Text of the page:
One psychology professor, looking at the oversupply of PhDs for a very limited number of academic jobs, thinks that programs should simply stop admitting PhD students
, and has decided not to add any others to her own lab.
posted by grouse
on Aug 18, 2010 -
As translation contretemps go, the one surrounding French philosopher Simone de Beauvoir (1908-86) and her foundational work of modern feminism, Le Deuxième Sexe, first published in two volumes in French in 1949, remains one of the most tempestuous and fascinating. For decades, Beauvoir scholars in the English-speaking world bemoaned, attacked, and sought to replace the widely used 1953 translation by H.M. Parshley (1884-1953), a zoologist at Smith College who knew little philosophy or existentialism, had never translated a book from French, and relied mainly on his undergraduate grasp of the language. A few years back, they succeeded in getting the rights holders [...] to commission a new translation. [... But] Norwegian Beauvoir scholar Toril Moi, a professor at Duke and one of the foremost critics of Parshley's translation, savaged the new version in the London Review of Books. [...] How everyone involved got from vituperative discontent to hopeful triumph and back to discontent makes an instructive tale in itself and offers some lessons for what matters and doesn't in the evolution of a classic.
posted by No-sword
on Jun 27, 2010 -
The Real Science Gap:
“There is no scientist shortage,” declares Harvard economics professor Richard Freeman, a pre-eminent authority on the scientific work force. Michael Teitelbaum of the Alfred P. Sloan Foundation, a leading demographer who is also a national authority on science training, cites the “profound irony” of crying shortage — as have many business leaders, including Microsoft founder Bill Gates — while scores of thousands of young Ph.D.s labor in the nation’s university labs as low-paid, temporary workers, ostensibly training for permanent faculty positions that will never exist.
posted by ennui.bz
on Jun 14, 2010 -
is a cross-platform research management tool which features article databasing, PDF annotation, online backup, private, shared and public collections, metadata lookup on Google Scholar, direct exporting of multiple citation styles to Word, OpenOffice and BibTex, the ability to add documents directly from a web browser, and social networking with other members in your field of study. Like Zotero
), but out of the browser and with note-taking abilities. For Windows, Mac and Linux.
posted by l33tpolicywonk
on Jun 11, 2010 -
"What are the new liberal arts?
", asks SnarkMarket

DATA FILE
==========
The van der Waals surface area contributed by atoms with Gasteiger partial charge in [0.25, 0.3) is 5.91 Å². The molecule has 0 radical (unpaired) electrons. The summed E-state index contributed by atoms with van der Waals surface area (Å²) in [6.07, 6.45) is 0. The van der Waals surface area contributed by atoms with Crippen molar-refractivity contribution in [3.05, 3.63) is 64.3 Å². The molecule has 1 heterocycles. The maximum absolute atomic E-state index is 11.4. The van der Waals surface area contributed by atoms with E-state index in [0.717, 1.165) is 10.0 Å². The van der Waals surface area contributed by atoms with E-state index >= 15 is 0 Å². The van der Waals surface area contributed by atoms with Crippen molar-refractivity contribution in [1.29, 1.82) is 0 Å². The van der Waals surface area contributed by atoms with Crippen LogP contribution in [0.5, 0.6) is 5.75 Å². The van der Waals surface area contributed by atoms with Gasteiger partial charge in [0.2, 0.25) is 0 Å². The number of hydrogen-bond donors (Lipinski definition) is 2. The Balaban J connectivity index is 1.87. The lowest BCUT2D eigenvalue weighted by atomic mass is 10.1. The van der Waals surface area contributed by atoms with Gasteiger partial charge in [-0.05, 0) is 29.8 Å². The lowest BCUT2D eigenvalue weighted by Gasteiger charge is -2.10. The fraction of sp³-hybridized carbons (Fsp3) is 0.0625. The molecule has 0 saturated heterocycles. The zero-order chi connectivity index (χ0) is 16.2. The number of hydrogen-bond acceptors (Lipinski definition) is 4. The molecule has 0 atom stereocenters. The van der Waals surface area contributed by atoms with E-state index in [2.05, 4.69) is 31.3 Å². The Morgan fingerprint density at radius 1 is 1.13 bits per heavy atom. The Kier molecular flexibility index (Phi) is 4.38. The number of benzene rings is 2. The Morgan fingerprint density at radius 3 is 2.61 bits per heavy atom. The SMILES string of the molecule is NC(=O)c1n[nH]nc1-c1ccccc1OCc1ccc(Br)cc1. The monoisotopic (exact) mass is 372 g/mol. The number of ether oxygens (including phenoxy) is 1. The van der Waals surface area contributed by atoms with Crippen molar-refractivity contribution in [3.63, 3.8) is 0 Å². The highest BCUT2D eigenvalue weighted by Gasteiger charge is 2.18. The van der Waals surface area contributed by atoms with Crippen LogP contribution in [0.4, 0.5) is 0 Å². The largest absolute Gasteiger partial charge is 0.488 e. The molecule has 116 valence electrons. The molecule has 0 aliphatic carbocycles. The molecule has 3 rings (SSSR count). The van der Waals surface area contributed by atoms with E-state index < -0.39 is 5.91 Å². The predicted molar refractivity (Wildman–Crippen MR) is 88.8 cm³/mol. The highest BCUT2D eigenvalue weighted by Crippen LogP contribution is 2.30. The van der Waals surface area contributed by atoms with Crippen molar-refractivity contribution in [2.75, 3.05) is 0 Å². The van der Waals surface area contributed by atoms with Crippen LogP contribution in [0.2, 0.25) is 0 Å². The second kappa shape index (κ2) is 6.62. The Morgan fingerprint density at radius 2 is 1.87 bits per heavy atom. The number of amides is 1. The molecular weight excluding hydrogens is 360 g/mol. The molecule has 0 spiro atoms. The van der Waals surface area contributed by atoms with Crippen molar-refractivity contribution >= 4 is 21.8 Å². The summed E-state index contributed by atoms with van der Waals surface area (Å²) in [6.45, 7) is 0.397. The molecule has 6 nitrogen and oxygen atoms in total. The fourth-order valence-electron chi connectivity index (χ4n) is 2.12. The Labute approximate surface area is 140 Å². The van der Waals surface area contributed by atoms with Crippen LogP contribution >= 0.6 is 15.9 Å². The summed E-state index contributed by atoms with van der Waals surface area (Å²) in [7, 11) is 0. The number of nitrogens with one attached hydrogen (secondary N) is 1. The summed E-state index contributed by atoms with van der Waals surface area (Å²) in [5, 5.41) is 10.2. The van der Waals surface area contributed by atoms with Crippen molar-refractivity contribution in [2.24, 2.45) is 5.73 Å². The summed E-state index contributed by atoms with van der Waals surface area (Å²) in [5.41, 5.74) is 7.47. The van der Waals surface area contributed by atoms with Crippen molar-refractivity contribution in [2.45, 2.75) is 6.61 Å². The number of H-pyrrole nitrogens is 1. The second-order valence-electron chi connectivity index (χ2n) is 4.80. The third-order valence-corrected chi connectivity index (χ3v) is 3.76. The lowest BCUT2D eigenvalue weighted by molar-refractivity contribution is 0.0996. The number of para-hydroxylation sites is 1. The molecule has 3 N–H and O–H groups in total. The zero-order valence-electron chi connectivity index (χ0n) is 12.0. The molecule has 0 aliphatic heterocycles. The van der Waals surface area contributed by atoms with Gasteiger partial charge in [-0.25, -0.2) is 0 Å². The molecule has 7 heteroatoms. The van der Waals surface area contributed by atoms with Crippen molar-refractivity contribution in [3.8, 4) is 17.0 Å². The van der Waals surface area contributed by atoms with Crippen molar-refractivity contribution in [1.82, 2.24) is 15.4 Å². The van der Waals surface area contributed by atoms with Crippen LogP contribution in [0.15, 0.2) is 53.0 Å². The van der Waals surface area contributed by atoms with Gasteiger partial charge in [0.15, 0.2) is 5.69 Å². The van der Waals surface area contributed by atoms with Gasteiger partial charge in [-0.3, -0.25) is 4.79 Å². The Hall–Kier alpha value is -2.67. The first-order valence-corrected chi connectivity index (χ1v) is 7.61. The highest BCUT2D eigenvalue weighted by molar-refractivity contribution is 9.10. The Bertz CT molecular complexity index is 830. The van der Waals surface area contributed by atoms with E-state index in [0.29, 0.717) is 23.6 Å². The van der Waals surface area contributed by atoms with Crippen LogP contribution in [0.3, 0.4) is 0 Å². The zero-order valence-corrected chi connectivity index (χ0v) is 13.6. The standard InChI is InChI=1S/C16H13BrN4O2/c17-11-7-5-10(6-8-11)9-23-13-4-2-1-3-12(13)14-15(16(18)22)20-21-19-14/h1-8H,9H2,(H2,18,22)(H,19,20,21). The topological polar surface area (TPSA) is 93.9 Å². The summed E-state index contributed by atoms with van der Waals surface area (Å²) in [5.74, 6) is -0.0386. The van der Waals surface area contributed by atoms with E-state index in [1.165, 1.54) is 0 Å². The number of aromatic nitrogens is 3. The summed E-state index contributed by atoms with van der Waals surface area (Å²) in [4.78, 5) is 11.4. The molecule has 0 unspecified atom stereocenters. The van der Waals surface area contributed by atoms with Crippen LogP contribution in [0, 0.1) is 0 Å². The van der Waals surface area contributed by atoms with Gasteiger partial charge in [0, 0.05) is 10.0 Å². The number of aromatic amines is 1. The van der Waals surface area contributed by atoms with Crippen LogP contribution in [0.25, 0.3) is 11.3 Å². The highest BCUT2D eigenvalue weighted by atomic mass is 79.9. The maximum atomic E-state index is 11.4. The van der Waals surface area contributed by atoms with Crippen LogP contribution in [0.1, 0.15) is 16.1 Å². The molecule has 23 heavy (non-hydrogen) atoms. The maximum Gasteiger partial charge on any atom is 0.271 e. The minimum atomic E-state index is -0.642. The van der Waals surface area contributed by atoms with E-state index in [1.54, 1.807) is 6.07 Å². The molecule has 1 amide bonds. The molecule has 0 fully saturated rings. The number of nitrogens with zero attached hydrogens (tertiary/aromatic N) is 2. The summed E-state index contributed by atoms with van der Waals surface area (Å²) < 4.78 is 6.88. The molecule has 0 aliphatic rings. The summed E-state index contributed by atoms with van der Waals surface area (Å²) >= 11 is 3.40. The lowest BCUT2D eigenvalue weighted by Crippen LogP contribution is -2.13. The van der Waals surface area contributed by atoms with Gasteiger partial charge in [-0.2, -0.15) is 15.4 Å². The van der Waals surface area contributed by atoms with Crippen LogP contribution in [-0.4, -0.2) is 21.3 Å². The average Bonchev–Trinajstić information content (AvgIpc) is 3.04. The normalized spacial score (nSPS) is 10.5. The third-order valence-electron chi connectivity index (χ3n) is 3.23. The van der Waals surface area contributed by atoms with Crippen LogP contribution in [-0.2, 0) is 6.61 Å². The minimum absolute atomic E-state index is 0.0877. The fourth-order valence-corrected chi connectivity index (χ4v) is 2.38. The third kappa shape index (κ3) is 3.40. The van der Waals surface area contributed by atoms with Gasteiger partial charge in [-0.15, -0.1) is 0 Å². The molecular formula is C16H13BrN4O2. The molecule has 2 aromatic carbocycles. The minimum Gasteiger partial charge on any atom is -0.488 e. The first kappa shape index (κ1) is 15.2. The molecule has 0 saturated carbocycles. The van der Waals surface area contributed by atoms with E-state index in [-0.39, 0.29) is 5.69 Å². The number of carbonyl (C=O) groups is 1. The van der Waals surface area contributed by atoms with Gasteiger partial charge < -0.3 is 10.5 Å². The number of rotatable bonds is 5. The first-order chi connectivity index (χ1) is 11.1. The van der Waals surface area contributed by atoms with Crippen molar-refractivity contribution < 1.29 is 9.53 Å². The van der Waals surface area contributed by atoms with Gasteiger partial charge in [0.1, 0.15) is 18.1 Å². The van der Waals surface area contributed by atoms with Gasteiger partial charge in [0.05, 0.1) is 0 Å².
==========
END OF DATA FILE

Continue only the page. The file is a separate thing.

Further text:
, inspired by Jason Kottke's tagline
. The blog post has turned into a pitch for a new collaborative book, with spirited discussions and over 100 suggestions
including photography, design, relationships, mythology, intuitive thinking, synthesis, knowledge mastery, search, archiving, play, and home economics.
posted by divabat
on Feb 4, 2009 -
has just launched PhilPapers
, a directory of nearly 200,000 online papers in philosophy. This is a jawdropping and amazing resource for philosophical research. For evidence of the scope of this project and the care that has been given to it, see the taxonomy of philosophy
that was developed for the site.
posted by painquale
on Jan 28, 2009 -
A math professor
was explaining a particularly complicated calculus concept to his class when a frustrated pre-med student interrupts him. "Why do we have to learn this stuff?" the pre-med blurts out. The professor pauses, and answers matter-of-factly: "Because math saves lives." "How?" demanded the student. "How on Earth does calculus save lives?" "Because," replied the professor, "it keeps certain people out of medical school."
posted by cthuljew
on Nov 9, 2008 -
Bioculture critiques Cultural Critique Until literature departments take into account that humans are not just cultural or textual phenomena but something more complex, English and related disciplines will continue to be the laughingstock of the academic world that they have been for years because of their obscurantist dogmatism and their coddled and preening pseudo-radicalism. Until they listen to searching criticism of their doctrine, rather than dismissing it as the language of the devil, literature will continue to be betrayed in academe, and academic literary departments will continue to lose students and to isolate themselves from the intellectual advances of our time.